Intel vice president Dadi Perlumutter told Ars Technica that the CES announcement of an ARM-version of Windows 8 ‘could be a good thing for Intel’
The reasoning given by the Intel boss is that Microsoft ‘has a long ways to go on the tablet software front,’ and that porting of Windows 8 to ARM will assist the software giant in developing tablet-friendly software.
Perlemutter’s view appears to downplay the value of Balmer’s much hailed but late arriving Windows 7 tablets based on Intel’s own processors. Intel are reportedly of the view that in the time Microsoft will take to produce a ‘fresh, tablet-centric UI’, the chipmaker will finally be ready with an Atom CPU that compete with ARM.
Given Windows 8 is at least two years away, the admission that the firm is going to take a further two years to deliver a processor that can compete with ARM appears to be an astonishing admission. Two years is a long time in the fast moving mobile device category, Android itself is only a little over two years old.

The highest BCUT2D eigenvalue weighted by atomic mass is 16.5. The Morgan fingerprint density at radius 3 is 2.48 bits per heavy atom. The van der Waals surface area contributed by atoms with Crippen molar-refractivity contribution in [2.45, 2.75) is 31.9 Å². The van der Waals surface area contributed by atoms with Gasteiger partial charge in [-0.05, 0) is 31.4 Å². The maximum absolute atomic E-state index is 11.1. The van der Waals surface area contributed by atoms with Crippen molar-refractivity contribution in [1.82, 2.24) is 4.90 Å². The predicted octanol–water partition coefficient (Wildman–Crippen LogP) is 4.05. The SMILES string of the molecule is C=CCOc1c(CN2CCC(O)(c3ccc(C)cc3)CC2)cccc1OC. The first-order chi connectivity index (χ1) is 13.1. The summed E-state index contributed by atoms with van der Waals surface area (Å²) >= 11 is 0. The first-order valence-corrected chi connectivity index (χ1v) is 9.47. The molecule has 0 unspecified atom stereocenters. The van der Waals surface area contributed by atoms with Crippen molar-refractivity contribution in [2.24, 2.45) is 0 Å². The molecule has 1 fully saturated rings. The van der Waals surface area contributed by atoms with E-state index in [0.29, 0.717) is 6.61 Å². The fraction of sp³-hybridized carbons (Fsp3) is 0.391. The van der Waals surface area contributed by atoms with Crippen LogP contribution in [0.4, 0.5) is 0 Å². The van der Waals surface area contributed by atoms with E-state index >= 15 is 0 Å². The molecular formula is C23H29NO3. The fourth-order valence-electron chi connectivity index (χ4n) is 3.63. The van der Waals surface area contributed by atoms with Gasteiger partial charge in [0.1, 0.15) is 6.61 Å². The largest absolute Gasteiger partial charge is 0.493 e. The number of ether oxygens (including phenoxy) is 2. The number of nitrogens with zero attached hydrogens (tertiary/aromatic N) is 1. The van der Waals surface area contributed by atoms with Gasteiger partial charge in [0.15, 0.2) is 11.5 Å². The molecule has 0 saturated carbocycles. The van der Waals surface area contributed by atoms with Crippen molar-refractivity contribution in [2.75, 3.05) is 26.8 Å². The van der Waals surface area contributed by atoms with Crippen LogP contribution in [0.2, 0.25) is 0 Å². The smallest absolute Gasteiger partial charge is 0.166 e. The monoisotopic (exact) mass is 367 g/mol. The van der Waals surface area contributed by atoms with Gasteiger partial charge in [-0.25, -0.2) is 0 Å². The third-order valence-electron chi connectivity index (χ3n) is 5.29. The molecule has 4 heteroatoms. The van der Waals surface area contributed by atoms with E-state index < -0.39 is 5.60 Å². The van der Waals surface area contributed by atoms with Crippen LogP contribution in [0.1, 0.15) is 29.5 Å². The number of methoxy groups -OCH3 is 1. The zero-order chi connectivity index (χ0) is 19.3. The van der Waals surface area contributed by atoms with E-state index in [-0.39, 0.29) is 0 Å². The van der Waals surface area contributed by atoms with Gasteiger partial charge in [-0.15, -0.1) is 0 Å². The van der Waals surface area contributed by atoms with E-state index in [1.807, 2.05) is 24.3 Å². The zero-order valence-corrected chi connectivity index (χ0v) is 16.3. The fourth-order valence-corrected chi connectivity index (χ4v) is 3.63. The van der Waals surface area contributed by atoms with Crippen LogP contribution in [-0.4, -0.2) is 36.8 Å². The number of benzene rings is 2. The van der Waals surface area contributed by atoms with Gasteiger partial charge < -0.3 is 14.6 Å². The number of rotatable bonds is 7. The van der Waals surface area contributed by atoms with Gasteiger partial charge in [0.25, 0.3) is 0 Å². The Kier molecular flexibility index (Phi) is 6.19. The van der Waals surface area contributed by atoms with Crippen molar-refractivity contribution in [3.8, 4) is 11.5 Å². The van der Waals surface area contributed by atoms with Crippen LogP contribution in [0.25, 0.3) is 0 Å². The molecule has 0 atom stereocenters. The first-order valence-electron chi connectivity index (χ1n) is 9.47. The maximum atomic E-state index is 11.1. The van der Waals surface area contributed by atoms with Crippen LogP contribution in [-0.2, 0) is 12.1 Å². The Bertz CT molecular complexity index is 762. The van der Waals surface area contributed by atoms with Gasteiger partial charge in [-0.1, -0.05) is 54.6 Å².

Of course Intel aren’t just waiting for Microsoft to launch Windows 8, the firm is actively engaged in efforts to bring mobile-centric operating systems to the x86 such as the Nokia-Intel MeeGo joint venture and the Intel-curated x86 port of Android.
Perlmutter reserved some criticism for the Nvidia announcement of the intention to create a high performance desktop ARM processor, implying a degree of hypocrisy from the graphics specialist by pointing out that the firm had been downplaying the roll of the CPU in favour of the role of the GPU in modern computing.
With both Intel and AMD both recently launching new processors combining CPU and graphics cores, one obvious explanation for Nvidia’s move is to translate the success of the Tegra 2 ARM CPU + GPU chipset in mobile devices out into the desktop world.
"If they really believe that, and are designing a low-power, low-performance CPU core, then I'm very happy," Perlmutter told Ars.